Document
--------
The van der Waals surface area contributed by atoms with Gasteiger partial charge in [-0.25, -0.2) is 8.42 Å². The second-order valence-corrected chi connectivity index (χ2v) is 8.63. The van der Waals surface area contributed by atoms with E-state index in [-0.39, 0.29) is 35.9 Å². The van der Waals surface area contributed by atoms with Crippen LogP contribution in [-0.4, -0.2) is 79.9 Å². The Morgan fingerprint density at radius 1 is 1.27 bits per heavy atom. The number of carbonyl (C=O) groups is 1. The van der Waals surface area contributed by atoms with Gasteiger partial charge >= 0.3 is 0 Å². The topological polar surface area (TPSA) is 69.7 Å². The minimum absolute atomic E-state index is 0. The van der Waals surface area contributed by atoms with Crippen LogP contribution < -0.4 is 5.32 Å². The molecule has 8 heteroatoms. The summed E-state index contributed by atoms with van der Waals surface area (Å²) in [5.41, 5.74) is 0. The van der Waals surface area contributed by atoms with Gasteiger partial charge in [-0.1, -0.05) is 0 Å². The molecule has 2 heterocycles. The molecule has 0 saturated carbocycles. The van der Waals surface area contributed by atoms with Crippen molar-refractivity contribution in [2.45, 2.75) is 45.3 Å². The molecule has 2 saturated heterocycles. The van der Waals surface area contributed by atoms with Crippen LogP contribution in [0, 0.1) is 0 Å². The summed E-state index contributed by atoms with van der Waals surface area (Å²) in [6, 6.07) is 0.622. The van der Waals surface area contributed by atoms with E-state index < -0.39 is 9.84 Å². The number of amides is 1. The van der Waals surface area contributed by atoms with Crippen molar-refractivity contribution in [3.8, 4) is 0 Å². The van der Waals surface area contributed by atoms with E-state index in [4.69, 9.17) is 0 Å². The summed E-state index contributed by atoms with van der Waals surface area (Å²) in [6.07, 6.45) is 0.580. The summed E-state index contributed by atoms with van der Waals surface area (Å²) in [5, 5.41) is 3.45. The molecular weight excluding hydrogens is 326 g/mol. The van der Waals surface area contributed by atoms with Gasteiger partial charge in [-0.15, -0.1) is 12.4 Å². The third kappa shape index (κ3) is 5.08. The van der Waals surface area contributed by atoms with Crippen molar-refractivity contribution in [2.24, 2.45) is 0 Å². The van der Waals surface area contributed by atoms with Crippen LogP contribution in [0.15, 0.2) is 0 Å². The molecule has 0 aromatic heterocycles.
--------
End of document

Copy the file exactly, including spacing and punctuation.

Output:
The van der Waals surface area contributed by atoms with Gasteiger partial charge in [-0.25, -0.2) is 8.42 Å². The second-order valence-corrected chi connectivity index (χ2v) is 8.63. The van der Waals surface area contributed by atoms with E-state index in [-0.39, 0.29) is 35.9 Å². The van der Waals surface area contributed by atoms with Crippen LogP contribution in [-0.4, -0.2) is 79.9 Å². The Morgan fingerprint density at radius 1 is 1.27 bits per heavy atom. The number of carbonyl (C=O) groups is 1. The van der Waals surface area contributed by atoms with Gasteiger partial charge >= 0.3 is 0 Å². The topological polar surface area (TPSA) is 69.7 Å². The minimum absolute atomic E-state index is 0. The van der Waals surface area contributed by atoms with Crippen LogP contribution < -0.4 is 5.32 Å². The molecule has 8 heteroatoms. The summed E-state index contributed by atoms with van der Waals surface area (Å²) in [5.41, 5.74) is 0. The van der Waals surface area contributed by atoms with Gasteiger partial charge in [-0.1, -0.05) is 0 Å². The molecule has 2 heterocycles. The molecule has 0 saturated carbocycles. The van der Waals surface area contributed by atoms with Crippen molar-refractivity contribution in [2.45, 2.75) is 45.3 Å². The molecule has 2 saturated heterocycles. The van der Waals surface area contributed by atoms with Crippen LogP contribution in [0, 0.1) is 0 Å². The summed E-state index contributed by atoms with van der Waals surface area (Å²) in [6, 6.07) is 0.622. The van der Waals surface area contributed by atoms with E-state index < -0.39 is 9.84 Å². The number of amides is 1. The van der Waals surface area contributed by atoms with Crippen molar-refractivity contribution in [3.8, 4) is 0 Å². The van der Waals surface area contributed by atoms with E-state index in [4.69, 9.17) is 0 Å². The summed E-state index contributed by atoms with van der Waals surface area (Å²) in [6.07, 6.45) is 0.580. The summed E-state index contributed by atoms with van der Waals surface area (Å²) in [5, 5.41) is 3.45. The molecular weight excluding hydrogens is 326 g/mol. The van der Waals surface area contributed by atoms with Gasteiger partial charge in [-0.15, -0.1) is 12.4 Å². The third kappa shape index (κ3) is 5.08. The van der Waals surface area contributed by atoms with Crippen molar-refractivity contribution in [2.24, 2.45) is 0 Å². The van der Waals surface area contributed by atoms with Crippen LogP contribution in [0.15, 0.2) is 0 Å². The molecule has 0 aromatic heterocycles.